Sunday, March 18, 2007

Indian Food

When I was a teenager in Boise, a doctor from India lived with our family for a few months while waiting for his wife and children to join him in the States. After his wife arrived and they were settled into their new home, they invited us over for dinner. I believe that was the first time I tasted Indian food, and it was love at first bite. At the time, there were no Indian restaurants in Boise, so when I started college in Provo a few years later, and we discovered the Bombay House on North University, we were delighted. We developed a family tradition of eating lunch there every time my parents came to town. Imagine my delight when Dan and I arrived in Ann Arbor and discovered not one but four Indian restaurants to choose from. Ann Arbor also provided me with the first recipe I've ever made at home that actually tastes like "real" Indian food. When I started my Master's degree in Southeast Asian studies, I received in my welcome packet a free copy of a previous student's masters thesis: Beyond Curry: Quick and Easy Indian Cooking Featuring Cuisine from Maharashtra State by Hemalata C. Dandekar. Here is the recipe from her book that I love:

Basic Chicken Curry

3 dried red chilies, broken in half (I use red pepper flakes)
5 black peppercorns
5 whole cloves
1/4 inch cinnamon stick or 1/4 t cinnamon powder
1 T shredded, unsweetened coconut (optional)
1 T cumin seeds, or 1 1/4 t cumin powder
1 T coriander seeds, or 1 T coriander powder
1# tomatoes (fresh or stewed)
5 cloves garlic
1 inch piece fresh ginger root, coarsely chopped
1/2 c onions, finely chopped
1 1/2 T oil
1 bay leaf
3# chicken
1 T salt

In a small pan, dry heat red chilies, black pepper, cloves, cinnamon, coconut, cumin, and coriander over medium to high heat, stirring constantly. The heat helps dry the spices, making them easy to blend and drawing out the flavors. In a blender, puree spices, tomatoes, garlic, and ginger until they form a homogeneous liquid. Heat oil in a 4-quart heavy pot. Add the bay leaf and chopped onions, and lightly fry until the onions are a crisp golden yellow tinged with brown. Constant stirring is necessary to prevent burning. Blot moisture from the chicken with a paper towel. Add chicken to the pot. Stir until the pieces are browned, then add the tomato and spice mixture, stirring and coating the chicken with it. Clean the blender container with 1 c water and add this along with the salt. Bring to a boil on high heat. Lower heat, cover, and simmer for 1 1/2 hours, stirring every 15 minutes or so. Serve hot, with rice.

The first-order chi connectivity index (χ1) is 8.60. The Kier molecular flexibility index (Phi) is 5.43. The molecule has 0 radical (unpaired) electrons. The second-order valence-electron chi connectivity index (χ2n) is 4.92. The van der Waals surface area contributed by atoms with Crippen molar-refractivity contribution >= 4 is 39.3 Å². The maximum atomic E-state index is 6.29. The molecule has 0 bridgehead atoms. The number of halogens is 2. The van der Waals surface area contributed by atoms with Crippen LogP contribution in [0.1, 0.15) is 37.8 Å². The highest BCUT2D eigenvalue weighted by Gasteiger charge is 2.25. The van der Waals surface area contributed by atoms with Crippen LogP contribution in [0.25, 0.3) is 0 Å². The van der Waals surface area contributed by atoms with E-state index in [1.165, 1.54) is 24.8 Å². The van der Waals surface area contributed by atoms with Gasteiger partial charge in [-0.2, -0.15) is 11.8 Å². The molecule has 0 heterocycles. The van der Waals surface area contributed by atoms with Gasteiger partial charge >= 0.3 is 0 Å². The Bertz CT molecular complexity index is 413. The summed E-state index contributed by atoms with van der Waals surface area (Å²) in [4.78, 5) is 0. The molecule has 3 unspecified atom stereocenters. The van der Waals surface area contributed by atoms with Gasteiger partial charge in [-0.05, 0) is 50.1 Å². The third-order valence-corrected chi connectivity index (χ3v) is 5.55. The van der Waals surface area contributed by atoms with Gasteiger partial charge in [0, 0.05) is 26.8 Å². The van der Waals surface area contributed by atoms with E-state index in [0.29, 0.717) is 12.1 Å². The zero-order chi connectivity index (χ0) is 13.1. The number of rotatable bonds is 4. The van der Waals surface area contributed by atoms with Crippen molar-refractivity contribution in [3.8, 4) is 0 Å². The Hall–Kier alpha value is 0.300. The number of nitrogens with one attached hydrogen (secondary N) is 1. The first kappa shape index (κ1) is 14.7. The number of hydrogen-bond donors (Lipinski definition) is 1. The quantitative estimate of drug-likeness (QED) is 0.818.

kendahl said...

i LOVE chicken curry, and will have to try this out. we've always used those curry spice blocks from the grocery store. but i think that's more of a japanese style curry. thanks for the recipe, especially since it's tried and true. i'll let you know how it goes :)

The Hansens said...

I love, love, love curry and can't wait to try this recipe. Thanks for the idea!

Janie said...

I love indian food too. Ann Arbor has some great choices. I am hoping to try this recipe although the simmer for 1 1/2 hours sounds a little much. Maybe I should try it at your house sometime :)

ronin1516 said...

I am Indian, and I think Prof Dandekar i s doing this recipe wrong!!!! I will discuss this with Andrea and she can post my version.

BTW, none of the indian restaurants in A2 are anygood, and particularly avoid Madras masal on maynard Street, they are probably the worst!!!

Check out cookbooks that AADL by either Madhur Jaffrey for North indian food,and Meera Kaimal for South indian dishes.

Jess said...

This sounds great. I love new foods but I know my boys won't eat it so want to get together some time and make Indian food? We could make it a girls night at my house and invite Janie.:)